The Shoulder (Glenohumeral) Joint

ball and socket joint biceps tendon corahumeral ligament glenohumeral joint glenoid labrum labrum rotator cuff tendons shoulder joint subacromial bursa

The Shoulder Joint Genohumeral Physiotherapy Solihull Simon Evans

Articular Surfaces

  • Class - Synovial, Ball & Socket joint
  • Close packed in abduction/lateral rotation|
  • Articular Surfaces
    • Hemispherical head of humerus
    • Orientated superiorly (140º) and posteriorly (30º)
    • Covered in hyaline cartilage
  • Glenoid fossa (cavity)
    • Situated on the lateral aspect of scapula
    • Typically pear shaped
    • Covered in hyaline cartilage
    • In anatomical position faces antero-laterally
  • Note difference in size of articular surfaces (size ratio of 1:4) and poor congruence - poor stability

Glenoid Labrum

  • Glenoid fossa  is deepened by the fibrocartilage glenoid labrum – improves size ratio
  • Triangular in X-section 
  • Labrum is complete (compare with acetabular labrum in the hip) 


  • Loose cylindrical sleeve passing from just beyond glenoid articular margins
  • On humerus extends to
    • Anatomical neck and tubercles anteriorly, posteriorly and superiorly
    • Medial shaft of humerus inferiorly
  • Capsule is reinforced posteriorly, anteriorly and superiorly by the tendons of the rotator cuff muscles
  • Note laxity of capsule and inferior fold when arm held in the anatomical position

Opening for Biceps Tendon

  • The capsule is pierced anteriorly to allow the passage of the tendon of the long head of biceps from its origin to the muscle belly 
  • At this point the capsule is thickened by a series of transverse fibres passing from the greater to the lesser tubercle - The Transverse Humeral ligament - to stabilise the tendon


  • The anterior capsule is reinforced anteriorly by 3 weak ligaments 
    • Superior Glenohumeral Joint ligament passes to from the upper part of the glenoid and labrum to just superior to the lesser tubercle
    • Middle Glenohumeral Joint ligament - absent in up to 30% of individuals - passes from the anterior glenoid to just medial to the lesser tubercle
    • Inferior Glenohumeral Joint ligament - passes from the lower glenoid to the neck of the humerus - most important of the 3 ligaments as it tighten in abduction providing inferior stability

Coracohumeral ligament

  • In addition to the 3 Glenohumeral Joint ligaments there is another ligament to consider at the shoulder joint - the coracohumeral ligament
  • Passes from the lateral border of the corocoid process to the greater tubercle (overlies the transverse humeral ligament)
  • Function - to stabilise the dependent arm

Synovial Membrane

  • Lines Capsule:
    • attached to the articular margins of both the glenoid fossa and head of humerus 
  • Note presence of supscapular bursa anteriorly to separate tendon of subscapularis from the anterior margin of the joint (communicating)
  • Also as the long head of biceps passes from its origin under over the head of humerus and in the intertubercular sulcus it is encased in a double layer of synovial membrane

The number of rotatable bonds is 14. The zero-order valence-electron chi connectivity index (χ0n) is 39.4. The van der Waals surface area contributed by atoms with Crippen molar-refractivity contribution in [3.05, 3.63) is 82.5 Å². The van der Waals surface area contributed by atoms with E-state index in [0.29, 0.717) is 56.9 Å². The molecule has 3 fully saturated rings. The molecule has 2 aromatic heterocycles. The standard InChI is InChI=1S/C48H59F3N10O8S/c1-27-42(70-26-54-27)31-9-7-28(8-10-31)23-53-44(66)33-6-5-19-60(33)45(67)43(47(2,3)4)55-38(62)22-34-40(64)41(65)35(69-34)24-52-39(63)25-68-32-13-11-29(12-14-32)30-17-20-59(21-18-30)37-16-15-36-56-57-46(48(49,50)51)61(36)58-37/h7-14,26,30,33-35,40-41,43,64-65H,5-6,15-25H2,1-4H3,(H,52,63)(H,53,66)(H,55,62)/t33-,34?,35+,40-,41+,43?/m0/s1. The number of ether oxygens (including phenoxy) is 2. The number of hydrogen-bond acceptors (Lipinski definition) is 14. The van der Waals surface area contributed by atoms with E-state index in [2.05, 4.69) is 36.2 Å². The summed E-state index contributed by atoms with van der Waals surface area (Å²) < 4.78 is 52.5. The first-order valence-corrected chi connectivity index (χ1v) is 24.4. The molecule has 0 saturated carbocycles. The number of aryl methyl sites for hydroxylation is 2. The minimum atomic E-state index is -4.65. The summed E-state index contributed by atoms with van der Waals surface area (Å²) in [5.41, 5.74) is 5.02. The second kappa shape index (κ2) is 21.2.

Subacromial Bursa

  • Lies between the deltoid & the coracoacromial arch and the upper end of humerus
  • It is a non-communicating bursa whose function is to allow friction free movement between the humerus/upper rotator cuff tendon and the CA arch

Stability of the Glenohumeral Joint (GHJ)

  • Inherently unstable - poor congruency of articular surfaces, poor size ratio, lax capsule and weak or absent ligaments
  • Stability is increased by 
    • Glenoid labrum
    • Rotator cuff tendons
    • Tendon of long head of biceps
    • Larger muscles overlying joint
  • Stability is predominantly offered by muscles

Surface Markings

  • Anteriorly
    • A line (concave laterally) passing through a point 1cm lateral to the tip of the corocoid porocess
  • Laterally
    • A line passing through the apex of the greater tubercle (concave inferiorly)
  • Ligaments
    • Glenohumeral Joint ligaments  can be identified by finding the surface marking of the shoulder joint - their proximal attachments are just medial to the joint whereas their distal attachments can be found with reference to the lesser tubercle

Movements at the Shoulder Joint

  • When assessing the end of a joint range of motion each movement should have a specific end feel - soft tissue apposition, bony apposition, ligamentous tension, muscular tension
  • Multiaxial joint therefore movements are possible in all 3 planes
  • Flexion - (180) - limited by soft tissue tension (extensors)
  • Extension - (45) - limited by tension in the extracapsular ligaments and shoulder flexors
  • Abduction - (100) - limited by engagement of the greater tubercle into the coracoacromial arch and tension in adductors, inferior part of of capsule and inferior GHJ ligament - if the arm is externally rotated at this point the arm can move through abduction to 180 of elevation
  • Adduction - (45) - limited by soft tissue apposition
  • Medial Rotation - (90) - limited by tension in posterior capsule and lateral rotators
  • Lateral Rotation - (90) - limited by Glenohumeral Joint ligaments, anterior capsule and medial rotators

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